“And then, by the time I actually completed it, I had outgrown it, so I gave it to my younger brother,” Hales recalled with a laugh.
Hales still enjoys sewing, although he rarely finds time for it, given his many duties as UC Agriculture and Natural Resources' associate vice president for research and Cooperative Extension.
One of his responsibilities is helping to oversee the 4-H program in California, which, along with its counterparts across the country, is celebrating National 4-H Week Oct. 1–7. In a recent interview, Hales shared some of his favorite experiences as a 4-H club member growing up in Aurora, Utah, as well as some of the enduring impacts from his participation.
The mere mention of 4-H must bring back a torrent of memories, images and stories. Can you share one experience that stands out for you?
At the end of the summers, the leader of our horse club, Dan Thompson, would take us on a weeklong horse ride. In order to qualify, you had to demonstrate horsemanship, you had to be able to take care of your horse, and show a certain amount of leadership.
Dan had the kids take the lead; he planned the route but then he would ride in the back. Each day of the horse ride, we would take turns at various aspects of leadership within the week. We would get to a point and we would discuss where we were going; we would discuss points along the trail that we needed to be looking for. But, invariably, all with him in the back, allowing us to lead. He wanted us to lead the whole thing.
You could imagine sending a group of 11-, 12-, 13-year-old kids on a weeklong horse ride with a guy would be daunting enough. But the most important thing you need to understand is the amount of trust that we had in him, he had in us, and our parents had in him – because Dan was blind.
He had gone blind late in life. He knew the trails well enough that he could describe what we were going to see, and he could describe where we were going to stay, but he left it up to us to share information and lead.
You think about the types of skills that it taught us – I have cold chills thinking about that – and the confidence that it instilled in us was so powerful. In a community where less than half of the kids went on to a four-year degree program, all 11 of us in the horse club completed four-year degrees, and all of us are continuing to be very successful.
In addition to leadership skills, public-speaking skills, sewing skills and horsemanship…what else did 4-H teach you?
We actually got involved quite a bit in the arts – the visual arts, the performing arts. Because of that, I went to college on a vocal performance scholarship, which I tie right back to 4-H.
We put on an annual musical at the county fair, which translated to being involved in musicals at school and other performing groups. It paved the way for me to go to a much better school than probably was in my academic trajectory otherwise, so I went to BYU as an undergrad.
I realized very quickly how out-classed I was in terms of the vocal performance and ultimately changed majors – but I stayed involved and had the opportunity to do quite a bit of traveling and touring with various musical groups. In the last three years, I've sang at both Carnegie Hall and the Kennedy Center, as part of ensembles and groups. What a long tail my 4-H involvement has had, in encouraging my love of music and of performing!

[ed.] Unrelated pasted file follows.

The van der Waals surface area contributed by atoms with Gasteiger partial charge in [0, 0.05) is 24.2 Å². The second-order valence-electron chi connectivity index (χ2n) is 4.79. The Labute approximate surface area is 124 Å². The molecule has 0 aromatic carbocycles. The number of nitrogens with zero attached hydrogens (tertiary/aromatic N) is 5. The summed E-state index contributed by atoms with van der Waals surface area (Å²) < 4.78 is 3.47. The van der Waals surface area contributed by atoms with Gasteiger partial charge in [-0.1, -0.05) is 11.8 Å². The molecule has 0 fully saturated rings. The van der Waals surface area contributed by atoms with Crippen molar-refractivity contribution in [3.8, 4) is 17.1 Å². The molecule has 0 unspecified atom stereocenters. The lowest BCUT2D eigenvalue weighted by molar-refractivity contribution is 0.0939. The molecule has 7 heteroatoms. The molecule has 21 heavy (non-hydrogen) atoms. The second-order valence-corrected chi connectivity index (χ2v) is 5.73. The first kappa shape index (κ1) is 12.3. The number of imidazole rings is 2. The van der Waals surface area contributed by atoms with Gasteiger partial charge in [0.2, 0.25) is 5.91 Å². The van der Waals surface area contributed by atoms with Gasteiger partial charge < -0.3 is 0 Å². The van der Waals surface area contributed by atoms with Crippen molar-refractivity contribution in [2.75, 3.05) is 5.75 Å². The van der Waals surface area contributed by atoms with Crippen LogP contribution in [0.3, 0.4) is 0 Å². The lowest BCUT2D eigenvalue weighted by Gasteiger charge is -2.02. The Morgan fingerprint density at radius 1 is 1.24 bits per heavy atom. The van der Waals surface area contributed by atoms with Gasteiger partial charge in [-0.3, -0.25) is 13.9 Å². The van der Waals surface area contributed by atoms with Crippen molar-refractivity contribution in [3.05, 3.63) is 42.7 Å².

In what other ways did 4-H shape who you are today, personally and in your career trajectory?
My hometown of Aurora was settled by my fourth great-grandfather, so I was actually related to about 85% of that small town. And so I had a very myopic view of what the world looked like.
What 4-H did was it showed me that there's a much larger world out there. Because of 4-H, I engaged with different kids from different backgrounds, different ideologies, different life expectations than that of my own. And it opened a world I never knew existed, number one, and that I had a place in that world.
So the thought of moving from my safe, rural community…when I was a little kid, that was the last thing that I wanted. But after engaging with kids from not just across Utah, not just across the country, but across the world, it created a hunger in me to learn and to know and to experience. And that has yet to be satisfied!
Every time I remember and relive my 4-H years, I'm reminded of why I do this job – to enable others, perhaps, to be that kid that I was, and see beyond what their worldview is, or the limitations of their culture, identity and hometown.
On top of your 4-H role as a part of the leadership team at UC ANR, you're also on the strategic planning board for the national 4-H organization. How has 4-H continued to evolve over the years?
With COVID, when I was at Penn State, we shifted online and we saw a whole new generation of kids who would not have ever joined 4-H as a result. We created statewide programs, instead of the traditional clubs, and that brought together kids who normally would not have been drawn to it. And instead of meeting face-to-face, we met virtually and we sent out activity boxes ahead of time. Then, post-COVID, what surprised us is that the online clubs – the clubs we kind of anticipated going away – those actually continued to grow.
So how we reach the kids has evolved as much as the type of kids that we are seeing come in. And it has had to – if we marketed 4-H to an ever-shrinking rural population of on-farm kids, it would quickly become irrelevant. And so the way we market to them, the way we bring them in, the way we encourage and facilitate discussion, the way topics and areas of interest are identified – those continue to evolve and I hope will drive the next iteration of what 4-H looks like. Because it doesn't look anything like what I grew up with – granted, that was a long time ago, over 40 years ago! And I would say in 10 years 4-H probably won't look like what it looks like now. And that's a good thing./h3>/h3>/h3>/h3>